Even though the chars used in these studies [46, 47] are both considered slash-and-burn residue, the materials are quite different as indicated by the high C content of the wood-derived char-soil mixture (39% C) versus the low C of the rice-derived char-soil mixture (11% C). Therefore, one could expect different responses due to the inherent differences in black carbon chemistries. The low C content of the rice char also indicates that this material was likely more ash, and probably had high residual mineral content as well. Application rate was another substantial difference between the studies. Regardless, even though genotoxic damage occurred in one case, short-term survivorship was not affected by either slash-and-burn product. In comparing these studies, the type of char rather than any soil or resultant pH effect probably contributed most to the observed outcome. This illustrates the current limitation in further comparisons, due to the lack of adequate characterization and documentation of the black carbon additions.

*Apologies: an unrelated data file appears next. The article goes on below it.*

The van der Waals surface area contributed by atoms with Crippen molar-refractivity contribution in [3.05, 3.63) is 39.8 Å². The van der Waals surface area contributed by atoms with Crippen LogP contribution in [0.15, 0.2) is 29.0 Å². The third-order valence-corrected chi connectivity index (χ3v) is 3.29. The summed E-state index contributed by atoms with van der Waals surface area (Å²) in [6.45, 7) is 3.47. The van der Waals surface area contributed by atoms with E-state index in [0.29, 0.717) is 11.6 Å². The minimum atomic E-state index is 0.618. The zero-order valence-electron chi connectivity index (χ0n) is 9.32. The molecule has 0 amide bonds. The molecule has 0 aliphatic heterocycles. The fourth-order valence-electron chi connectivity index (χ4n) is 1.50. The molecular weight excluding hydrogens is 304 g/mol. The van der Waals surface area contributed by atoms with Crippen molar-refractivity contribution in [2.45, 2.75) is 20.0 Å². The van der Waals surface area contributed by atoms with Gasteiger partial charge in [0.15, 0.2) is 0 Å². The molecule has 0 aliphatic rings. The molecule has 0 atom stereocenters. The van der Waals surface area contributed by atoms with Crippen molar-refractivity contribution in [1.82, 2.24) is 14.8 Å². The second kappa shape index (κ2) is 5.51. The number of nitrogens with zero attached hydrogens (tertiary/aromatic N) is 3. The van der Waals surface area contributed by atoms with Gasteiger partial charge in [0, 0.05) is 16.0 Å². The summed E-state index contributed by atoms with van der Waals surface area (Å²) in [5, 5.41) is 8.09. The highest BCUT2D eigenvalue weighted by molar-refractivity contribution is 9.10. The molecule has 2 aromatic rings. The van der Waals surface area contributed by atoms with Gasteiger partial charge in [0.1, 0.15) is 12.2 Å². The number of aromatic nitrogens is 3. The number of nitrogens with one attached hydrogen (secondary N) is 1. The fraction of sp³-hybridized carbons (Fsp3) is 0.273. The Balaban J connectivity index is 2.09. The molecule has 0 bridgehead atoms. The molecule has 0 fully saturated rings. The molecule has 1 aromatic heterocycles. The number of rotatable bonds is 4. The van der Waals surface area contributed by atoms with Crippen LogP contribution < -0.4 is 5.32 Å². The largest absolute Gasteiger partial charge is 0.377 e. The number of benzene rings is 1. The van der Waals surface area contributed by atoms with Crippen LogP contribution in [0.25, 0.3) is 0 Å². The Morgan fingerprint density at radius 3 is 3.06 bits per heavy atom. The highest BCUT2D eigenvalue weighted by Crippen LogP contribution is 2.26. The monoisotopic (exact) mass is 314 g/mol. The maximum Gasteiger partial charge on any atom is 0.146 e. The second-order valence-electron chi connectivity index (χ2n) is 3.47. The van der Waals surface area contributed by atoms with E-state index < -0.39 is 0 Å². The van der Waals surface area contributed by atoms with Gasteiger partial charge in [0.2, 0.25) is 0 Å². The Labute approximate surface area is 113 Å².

3.2. Synthetic Pyrolysis Char

Slow or fast pyrolysis in small batch reactors has allowed small scale synthetic production of biochars from feedstocks including hardwood, softwood, poultry litter, and tree nut shells at temperatures ranging as low as 400°C to as high as 600°C (Table 1). Laboratory and field testing of these biochars at rates of 5 to 180 Mg ha−1 have been conducted. In laboratory trials, standard preference/avoidance assays have been used whereby earthworms, typically E. fetida, are offered a choice between a soil containing no char and a soil containing biochar at increasing concentrations. Two of the three studies using this approach showed no preference to slightly greater preference for the biochar-soil mixtures over the nonamended soil [48, 49]. In the third study [50] earthworms significantly avoided both a 10% and 20% apple wood chip biochar-soil mixture, until the biochar was prewetted (see below).